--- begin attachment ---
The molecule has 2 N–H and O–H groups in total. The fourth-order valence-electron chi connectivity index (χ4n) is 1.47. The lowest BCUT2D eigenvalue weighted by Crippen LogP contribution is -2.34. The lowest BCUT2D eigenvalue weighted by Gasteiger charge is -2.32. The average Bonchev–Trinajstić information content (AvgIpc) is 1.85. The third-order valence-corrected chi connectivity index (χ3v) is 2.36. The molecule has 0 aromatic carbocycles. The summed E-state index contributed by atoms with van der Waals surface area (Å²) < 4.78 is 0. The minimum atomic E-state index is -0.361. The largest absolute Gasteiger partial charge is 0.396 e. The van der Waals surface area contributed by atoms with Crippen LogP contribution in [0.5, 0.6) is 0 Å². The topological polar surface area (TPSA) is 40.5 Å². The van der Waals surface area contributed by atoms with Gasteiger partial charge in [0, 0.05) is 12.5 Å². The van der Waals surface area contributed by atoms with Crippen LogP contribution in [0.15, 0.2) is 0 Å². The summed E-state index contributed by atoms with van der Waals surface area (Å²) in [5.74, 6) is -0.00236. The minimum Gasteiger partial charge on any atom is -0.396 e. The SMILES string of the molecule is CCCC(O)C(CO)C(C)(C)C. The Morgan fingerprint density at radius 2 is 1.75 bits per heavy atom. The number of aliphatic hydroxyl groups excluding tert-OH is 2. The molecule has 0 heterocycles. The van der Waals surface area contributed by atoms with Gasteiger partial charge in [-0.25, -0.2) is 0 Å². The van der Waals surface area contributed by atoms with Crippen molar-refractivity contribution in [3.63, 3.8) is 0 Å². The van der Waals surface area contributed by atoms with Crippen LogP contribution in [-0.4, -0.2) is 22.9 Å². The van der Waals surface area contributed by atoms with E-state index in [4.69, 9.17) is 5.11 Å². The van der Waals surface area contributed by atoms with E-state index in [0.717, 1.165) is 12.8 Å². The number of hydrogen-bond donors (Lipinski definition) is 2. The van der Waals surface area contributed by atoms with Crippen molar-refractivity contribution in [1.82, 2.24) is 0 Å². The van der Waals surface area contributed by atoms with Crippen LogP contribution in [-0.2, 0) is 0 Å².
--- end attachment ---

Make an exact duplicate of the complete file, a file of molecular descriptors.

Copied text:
The molecule has 2 N–H and O–H groups in total. The fourth-order valence-electron chi connectivity index (χ4n) is 1.47. The lowest BCUT2D eigenvalue weighted by Crippen LogP contribution is -2.34. The lowest BCUT2D eigenvalue weighted by Gasteiger charge is -2.32. The average Bonchev–Trinajstić information content (AvgIpc) is 1.85. The third-order valence-corrected chi connectivity index (χ3v) is 2.36. The molecule has 0 aromatic carbocycles. The summed E-state index contributed by atoms with van der Waals surface area (Å²) < 4.78 is 0. The minimum atomic E-state index is -0.361. The largest absolute Gasteiger partial charge is 0.396 e. The van der Waals surface area contributed by atoms with Crippen LogP contribution in [0.5, 0.6) is 0 Å². The topological polar surface area (TPSA) is 40.5 Å². The van der Waals surface area contributed by atoms with Gasteiger partial charge in [0, 0.05) is 12.5 Å². The van der Waals surface area contributed by atoms with Crippen LogP contribution in [0.15, 0.2) is 0 Å². The summed E-state index contributed by atoms with van der Waals surface area (Å²) in [5.74, 6) is -0.00236. The minimum Gasteiger partial charge on any atom is -0.396 e. The SMILES string of the molecule is CCCC(O)C(CO)C(C)(C)C. The Morgan fingerprint density at radius 2 is 1.75 bits per heavy atom. The number of aliphatic hydroxyl groups excluding tert-OH is 2. The molecule has 0 heterocycles. The van der Waals surface area contributed by atoms with Gasteiger partial charge in [-0.25, -0.2) is 0 Å². The van der Waals surface area contributed by atoms with Crippen molar-refractivity contribution in [3.63, 3.8) is 0 Å². The van der Waals surface area contributed by atoms with Crippen LogP contribution in [-0.4, -0.2) is 22.9 Å². The van der Waals surface area contributed by atoms with E-state index in [4.69, 9.17) is 5.11 Å². The van der Waals surface area contributed by atoms with E-state index in [0.717, 1.165) is 12.8 Å². The number of hydrogen-bond donors (Lipinski definition) is 2. The van der Waals surface area contributed by atoms with Crippen molar-refractivity contribution in [1.82, 2.24) is 0 Å². The van der Waals surface area contributed by atoms with Crippen LogP contribution in [-0.2, 0) is 0 Å².